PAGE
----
A new study has found Bristol to be one of the most dangerous cities to cycle in in the country
A recent study has named Bristol one of the most dangerous cities for cycling in the UK.
Cycling has surged by almost 200% since the Covid lockdowns, most likely down to quieter roads as motorists stayed at home when restrictions were at their height.
But traffic has more or less returned to normal, prompting Claims.co.uk to reveal the safest - and riskiest - cities in which to get behind the handlebars.
After analysing 12,000 cycling routes across the UK as well as their number of bike accidents, average steepness, surface quality, and lighting, experts were able to assign a ‘danger score’ for each of the 41 UK cities examined.
And despite boasting the unofficial title of ‘The Cycling City’, Bristol did not come out tops for safety on the results.
In fact, it turned out to be the ninth most dangerous city for cycling, as of April 2022, with an overall danger score of 6.08/10.
According to experts, cyclists in the city have to deal with steep pathways (7.25/10), which could contribute to Bristol’s bike accident score of 6.67/10.
A total of 184 ‘slight’ accidents and 16 serious accidents involving cyclists occurred between 2016 and 2020, along with one tragic fatal incident.
Despite this, Bristol fared well when it came to surface quality with just over 98% of its 368 cycling routes boasting ‘acceptable or better surface quality’. Around 70% of pathways were also found to have lighting.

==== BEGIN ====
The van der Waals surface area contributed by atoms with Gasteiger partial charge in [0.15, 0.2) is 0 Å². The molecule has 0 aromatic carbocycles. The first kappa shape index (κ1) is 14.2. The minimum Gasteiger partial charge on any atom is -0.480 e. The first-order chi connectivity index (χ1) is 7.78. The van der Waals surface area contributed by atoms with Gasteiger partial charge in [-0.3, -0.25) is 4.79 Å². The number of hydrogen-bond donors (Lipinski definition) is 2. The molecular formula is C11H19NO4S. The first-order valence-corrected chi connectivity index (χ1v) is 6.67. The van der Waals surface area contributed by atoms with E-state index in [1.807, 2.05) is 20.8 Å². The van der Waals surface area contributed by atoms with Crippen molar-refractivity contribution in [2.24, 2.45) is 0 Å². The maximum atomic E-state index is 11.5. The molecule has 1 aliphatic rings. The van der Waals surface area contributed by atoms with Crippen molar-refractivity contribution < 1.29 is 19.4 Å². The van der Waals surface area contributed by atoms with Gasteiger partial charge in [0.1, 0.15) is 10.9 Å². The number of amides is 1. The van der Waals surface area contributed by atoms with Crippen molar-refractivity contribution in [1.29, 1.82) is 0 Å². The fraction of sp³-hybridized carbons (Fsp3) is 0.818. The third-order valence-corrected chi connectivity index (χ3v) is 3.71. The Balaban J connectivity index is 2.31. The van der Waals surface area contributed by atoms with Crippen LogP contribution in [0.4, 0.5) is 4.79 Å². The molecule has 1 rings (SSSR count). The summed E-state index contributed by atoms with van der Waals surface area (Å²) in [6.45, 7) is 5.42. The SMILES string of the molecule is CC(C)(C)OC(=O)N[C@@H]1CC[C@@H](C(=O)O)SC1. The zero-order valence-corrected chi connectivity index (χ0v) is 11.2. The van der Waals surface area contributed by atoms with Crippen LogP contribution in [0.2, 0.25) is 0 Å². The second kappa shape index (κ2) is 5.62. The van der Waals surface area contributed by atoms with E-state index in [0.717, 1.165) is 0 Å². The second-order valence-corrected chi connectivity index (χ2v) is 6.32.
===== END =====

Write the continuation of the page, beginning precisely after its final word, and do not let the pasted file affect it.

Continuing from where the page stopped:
Responding to the report Ian Pond, chair of the Bristol Cycling Campaign, said: “Every day tens of thousands of Bristolians use their bike go to work, go to the shops, visit friends, or enjoy some leisure time, helping to reduce traffic congestion, carbon use and air pollution.
“We hope that this report highlights that it is the responsibility of us all to be patient and considerate on the road, particularly when passing cyclists to reduce road danger.”
Mr Pond added that the group were busy campaigning for measures to make cycling in the city safer, such as for potholes to be repaired faster and no vehicles parked in bike lanes, along with new and protected cycleways on main roads.
The study doesn’t seem to take population into account - Bristol’s is much higher than Chelmford’s for example, which was deemed the ‘safest’ city for cycling in the UK.
Pair this with the city’s hilly terrain and it does call into question the study’s results and if Bristol has been scored fairly.
It also comes after international transport infrastructure firm Colas recently declared Bristol to be the most cycle-friendly city in the UK, stating it had ‘more than 107,084km of mapped cycleways and 1,942 cycle routes at present’.
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